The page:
U.S. Army Staff Sgt. Juan Gonzalez served his country for 11 years until combat-sustained injuries sidelined him while serving overseas in Afghanistan.
Gonzalez’s dreams of a full military career climbing the ranks vanquished when he was diagnosed with traumatic brain injury, post-traumatic stress disorder and permanent injury to his lower back, rendering him unable to physically serve. These days he fights a different kind of war, the kind that only stay-at-home dads understand.
View a photo album from Erica R. Alvarez, MD.
Raising our two sons brings fulfillment and joy along with challenges. He is my right hand, with boots on the ground, handling these “enemy combatants” — all while maintaining the mantra in our house that “we do not negotiate with terrorists.” Most battles are won after a much-needed nap, bottle or box of animal crackers and mutually agreed-upon Disney movie.
Growing up in El Paso, Texas, home of the Fort Bliss military base (the largest Army installation in the U.S. Army Command) has given me a visible awareness of our military and appreciation for what they do. My medical education was richly enhanced by the wide range of patient experiences and teaching I received, most importantly at Veteran Affairs (VA) hospitals and medical clinics.
It was one such VA rotation during my residency program that not only allowed me to hone my surgical skills performing cataract surgery, but also brought us together serendipitously. One month before I started my rotation in the VA ophthalmology clinic, my future husband also found himself as a medical support assistant in the eye clinic. Through access to VA-sponsored vocational rehab, he was taking college courses in the medical field and was also given the opportunity to complete a work-study program at the VA.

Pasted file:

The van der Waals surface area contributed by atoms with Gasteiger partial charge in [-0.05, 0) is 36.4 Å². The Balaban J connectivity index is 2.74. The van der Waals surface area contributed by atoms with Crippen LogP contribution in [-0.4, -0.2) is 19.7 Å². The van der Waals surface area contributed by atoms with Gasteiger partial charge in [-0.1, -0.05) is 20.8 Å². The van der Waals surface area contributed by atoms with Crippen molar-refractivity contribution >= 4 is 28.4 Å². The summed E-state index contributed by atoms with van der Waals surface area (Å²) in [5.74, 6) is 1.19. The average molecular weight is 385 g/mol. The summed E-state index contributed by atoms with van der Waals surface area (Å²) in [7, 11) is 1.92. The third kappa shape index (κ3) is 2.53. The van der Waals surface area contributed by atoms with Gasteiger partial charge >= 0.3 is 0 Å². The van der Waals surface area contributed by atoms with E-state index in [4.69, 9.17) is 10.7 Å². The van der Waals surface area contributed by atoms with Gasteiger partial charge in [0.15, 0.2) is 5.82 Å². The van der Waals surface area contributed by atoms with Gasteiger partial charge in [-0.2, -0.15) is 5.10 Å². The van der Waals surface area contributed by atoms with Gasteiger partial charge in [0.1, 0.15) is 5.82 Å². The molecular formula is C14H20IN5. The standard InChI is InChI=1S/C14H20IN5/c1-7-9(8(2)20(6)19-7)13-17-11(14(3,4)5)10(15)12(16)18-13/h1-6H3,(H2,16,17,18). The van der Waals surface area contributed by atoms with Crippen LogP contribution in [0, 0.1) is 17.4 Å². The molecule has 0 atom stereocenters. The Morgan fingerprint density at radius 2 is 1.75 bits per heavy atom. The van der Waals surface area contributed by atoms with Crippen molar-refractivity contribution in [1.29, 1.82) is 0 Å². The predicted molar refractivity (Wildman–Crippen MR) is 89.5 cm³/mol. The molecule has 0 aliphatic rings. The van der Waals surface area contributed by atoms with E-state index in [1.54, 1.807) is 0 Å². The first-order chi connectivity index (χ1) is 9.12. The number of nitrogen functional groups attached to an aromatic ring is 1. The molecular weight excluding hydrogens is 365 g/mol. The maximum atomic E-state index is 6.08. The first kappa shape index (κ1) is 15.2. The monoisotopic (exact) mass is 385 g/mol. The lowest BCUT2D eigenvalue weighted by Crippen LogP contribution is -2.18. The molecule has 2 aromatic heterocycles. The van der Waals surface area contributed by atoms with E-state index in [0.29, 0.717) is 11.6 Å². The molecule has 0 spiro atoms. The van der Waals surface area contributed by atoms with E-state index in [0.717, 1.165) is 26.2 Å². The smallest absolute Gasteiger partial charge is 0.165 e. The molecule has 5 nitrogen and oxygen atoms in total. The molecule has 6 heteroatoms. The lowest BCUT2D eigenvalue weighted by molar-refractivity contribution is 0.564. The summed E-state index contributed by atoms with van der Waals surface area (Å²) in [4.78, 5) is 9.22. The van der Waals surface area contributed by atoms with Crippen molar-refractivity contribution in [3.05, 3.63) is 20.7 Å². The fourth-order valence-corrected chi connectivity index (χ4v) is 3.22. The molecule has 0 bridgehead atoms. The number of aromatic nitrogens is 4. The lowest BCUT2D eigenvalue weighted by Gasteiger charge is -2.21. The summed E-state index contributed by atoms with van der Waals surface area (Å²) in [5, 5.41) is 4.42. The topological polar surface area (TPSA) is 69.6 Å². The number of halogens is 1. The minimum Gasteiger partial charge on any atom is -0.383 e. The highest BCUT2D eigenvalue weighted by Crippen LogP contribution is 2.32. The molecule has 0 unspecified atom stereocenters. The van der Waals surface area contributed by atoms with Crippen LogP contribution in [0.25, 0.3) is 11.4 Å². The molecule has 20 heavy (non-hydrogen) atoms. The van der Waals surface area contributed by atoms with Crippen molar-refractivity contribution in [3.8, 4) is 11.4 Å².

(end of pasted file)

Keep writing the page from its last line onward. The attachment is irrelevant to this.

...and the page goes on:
I have watched from the passenger seat as he navigates the VA medical system as a patient and the challenges he experiences. Although the VA system in the past has received a bad rap for poor quality of care, many things have changed to dramatically improve these deficiencies. That’s why I was shocked to learn about the VA’s plan to revise its national standards of practice. Also called the Federal Supremacy Project, these changes would effectively remove language regarding safety concerns and opens the doors for optometrists to perform eye surgery.
Why is this worrisome? Optometrists lack the adequate background medical training, the years of necessary supervision performing eye surgeries and the experience to handle complications that may arise — not to mention the lack of oversight or accountability when reporting possible complications.
As an ocular oncologist, I’m burdened by the concern that an optometrist without surgical training could pick up a scalpel and remove an ocular tumor, when they:
- Lack the years of knowledge needed to understand how to excise such a lesion correctly in order to prevent tumor seeding
- Lack sufficient expertise on recommendations for metastatic imaging scans and appropriate next steps like adjuvant chemotherapy, immunotherapy and/or radiation therapy
- Lack a full understanding of how these gaps in knowledge and expertise could lead to fatal complications
I urge you as physicians to remember your own veterans, the patients you have met who have trusted you to be part of their care. Be their advocates and their voice. As surgeons we know the rigors that go into surgical training and the great responsibility we must bear as we operate and perform procedures that could alter the quality of life for our patients. We have a unique perspective, and often our legislators need input from someone with the medical background or insight we have.
Being an advocate starts locally at the state level. By staying informed on the issues at hand, getting to know your local representatives and, most importantly, joining your state ophthalmology society. Being connected allows you to show up when given the opportunity to share your experiences and professional opinion. We have a critical opportunity to educate the public and make them aware of the harm that could arise from allowing nonsurgeons to perform laser procedures, injections, and even scalpel surgery on our veterans. Our service members deserve the highest quality of care possible, and we can help advocate for that.
About the author: Erica R. Alvarez, MD, is an ocular oncologist and retina specialist in El Paso, Texas. She joined the Academy’s YO Advocacy subcommittee in 2023.
Erica R. Alvarez's Reason for Advocacy